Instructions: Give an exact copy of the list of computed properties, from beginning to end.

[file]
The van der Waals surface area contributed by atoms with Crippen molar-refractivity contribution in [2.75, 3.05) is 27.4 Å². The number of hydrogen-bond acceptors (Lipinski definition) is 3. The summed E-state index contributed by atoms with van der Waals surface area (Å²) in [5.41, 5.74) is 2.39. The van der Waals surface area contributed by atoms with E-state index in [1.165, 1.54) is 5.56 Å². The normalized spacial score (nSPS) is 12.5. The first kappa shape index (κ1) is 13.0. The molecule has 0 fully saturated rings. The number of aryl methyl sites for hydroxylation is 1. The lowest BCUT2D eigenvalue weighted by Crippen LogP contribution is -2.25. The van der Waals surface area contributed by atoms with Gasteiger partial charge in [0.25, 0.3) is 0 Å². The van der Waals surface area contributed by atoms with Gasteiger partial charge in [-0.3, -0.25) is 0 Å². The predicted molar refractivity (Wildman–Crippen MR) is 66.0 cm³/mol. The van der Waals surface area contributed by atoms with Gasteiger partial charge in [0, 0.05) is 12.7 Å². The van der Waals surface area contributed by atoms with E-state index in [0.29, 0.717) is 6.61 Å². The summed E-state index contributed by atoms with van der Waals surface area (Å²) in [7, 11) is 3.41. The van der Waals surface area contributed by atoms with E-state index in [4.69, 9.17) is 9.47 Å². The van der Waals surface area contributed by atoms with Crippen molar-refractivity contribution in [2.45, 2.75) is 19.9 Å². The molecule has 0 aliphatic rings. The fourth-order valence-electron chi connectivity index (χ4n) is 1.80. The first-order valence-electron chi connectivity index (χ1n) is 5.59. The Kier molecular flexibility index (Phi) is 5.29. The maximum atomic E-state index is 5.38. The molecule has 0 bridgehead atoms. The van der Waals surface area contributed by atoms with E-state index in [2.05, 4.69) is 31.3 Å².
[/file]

The van der Waals surface area contributed by atoms with Crippen molar-refractivity contribution in [2.75, 3.05) is 27.4 Å². The number of hydrogen-bond acceptors (Lipinski definition) is 3. The summed E-state index contributed by atoms with van der Waals surface area (Å²) in [5.41, 5.74) is 2.39. The van der Waals surface area contributed by atoms with E-state index in [1.165, 1.54) is 5.56 Å². The normalized spacial score (nSPS) is 12.5. The first kappa shape index (κ1) is 13.0. The molecule has 0 fully saturated rings. The number of aryl methyl sites for hydroxylation is 1. The lowest BCUT2D eigenvalue weighted by Crippen LogP contribution is -2.25. The van der Waals surface area contributed by atoms with Gasteiger partial charge in [0.25, 0.3) is 0 Å². The van der Waals surface area contributed by atoms with Gasteiger partial charge in [-0.3, -0.25) is 0 Å². The predicted molar refractivity (Wildman–Crippen MR) is 66.0 cm³/mol. The van der Waals surface area contributed by atoms with Gasteiger partial charge in [0, 0.05) is 12.7 Å². The van der Waals surface area contributed by atoms with E-state index in [0.29, 0.717) is 6.61 Å². The summed E-state index contributed by atoms with van der Waals surface area (Å²) in [7, 11) is 3.41. The van der Waals surface area contributed by atoms with E-state index in [4.69, 9.17) is 9.47 Å². The van der Waals surface area contributed by atoms with Crippen molar-refractivity contribution in [2.45, 2.75) is 19.9 Å². The molecule has 0 aliphatic rings. The fourth-order valence-electron chi connectivity index (χ4n) is 1.80. The first-order valence-electron chi connectivity index (χ1n) is 5.59. The Kier molecular flexibility index (Phi) is 5.29. The maximum atomic E-state index is 5.38. The molecule has 0 bridgehead atoms. The van der Waals surface area contributed by atoms with E-state index in [2.05, 4.69) is 31.3 Å².